The Hawaii Appleseed Center for Law and Economic Justice is partnering with the DOE this coming school year to pilot the so-called “Breakfast After the Bell” model at several high-poverty schools across the state. Free school breakfast will be served to all students in the school through traditional federal subsidies, as well as an $85,000 grant from the Legislature and a $65,000 grant from the Walmart Foundation that are helping to offset the costs of equipment, staff and meals for the few kids who don’t qualify for meal discounts.

About 52 percent of the state’s public school students are eligible for free or reduced-price meals. Eligibility guidelines change each year and are based on a scale that looks at family size and income. This upcoming school year, incomes for families of four in Hawaii must be less than $35,200 for free school lunches or $50,100 for reduced-price meals.

The state provides some of the funding, but the U.S. agriculture department reimburses the DOE a certain amount for each breakfast served. Hawaii receives about $900,000 each month in federal funding for the breakfast program, which costs about $1 per breakfast for students at regular price and 30 cents at the reduced price. “The funding is there as long as they (the students) choose to participate,” Chandran said.

The fact that the meals bring in federal dollars, advocates say, is even more reason to increase school breakfast participation. The Hawaii Appleseed Center estimates that the state would get an additional $2.4 million in annual federal funding if Hawaii schools increased low-income school breakfast participation to 60 percent.

“You’re not only feeding more kids, you’re also churning the economic pump to make a lot more economic vitality in Hawaii,” said the center’s executive director Victor Geminiani.

In the Appleseed Center’s “Breakfast After the Bell” model, the school bell that signals the beginning of school typically rings 15 or so minutes earlier than normal. Breakfast is then served in classrooms or in the cafeteria while teachers take attendance, collect homework, and make announcements.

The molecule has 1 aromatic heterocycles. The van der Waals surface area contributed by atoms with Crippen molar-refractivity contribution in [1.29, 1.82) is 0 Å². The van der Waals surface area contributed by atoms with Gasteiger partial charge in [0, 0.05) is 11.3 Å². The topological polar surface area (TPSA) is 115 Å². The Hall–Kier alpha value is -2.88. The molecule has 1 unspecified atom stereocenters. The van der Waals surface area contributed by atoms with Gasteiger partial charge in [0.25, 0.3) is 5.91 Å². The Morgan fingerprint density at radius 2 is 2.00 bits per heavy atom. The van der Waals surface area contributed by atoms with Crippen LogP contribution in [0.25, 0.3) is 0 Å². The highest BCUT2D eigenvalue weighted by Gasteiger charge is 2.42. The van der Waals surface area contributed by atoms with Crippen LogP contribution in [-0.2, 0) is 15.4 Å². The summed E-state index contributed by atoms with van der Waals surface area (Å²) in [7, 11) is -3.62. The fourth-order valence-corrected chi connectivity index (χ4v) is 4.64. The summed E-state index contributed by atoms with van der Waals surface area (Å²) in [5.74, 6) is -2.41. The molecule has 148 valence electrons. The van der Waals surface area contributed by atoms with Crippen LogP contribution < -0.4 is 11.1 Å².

Chandran said the “Breakfast After the Bell” model has been adopted in at least one school in most states. New Mexico and Colorado are among those that have even passed laws that require schools with high percentages of low-income students to implement innovative breakfast models.

The Hawaii Appleseed Center pilot is being rolled out and tested in as many as five public schools across the state beginning this fall to see if it is effective and to determine whether the increased breakfast participation has a positive impact on students’ academic performance. It’ll also include significant outreach efforts to educate parents and the community about the program and child nutrition.

Two schools have already signed up for the pilot: Linapuni and Kaala elementary schools, where roughly 94 percent and 84 percent of the students are low-income, respectively.

But Geminiani emphasized that every student, regardless of his or her family income, will get free breakfast in the initiative — a strategy that he said would not only significantly boost participation rates but also streamline the program and remove any stigma that goes with a free meal.

The new model, he said, does away with many of the cumbersome application and tracking requirements because the meals will be served across the board.

“It takes care of a problem that most of us are grappling with,” Geminiani said. “How do you feed our kids in high-poverty communities well enough to get their brains formulated in a way that they can actually be competitive, where you can have an equal society?”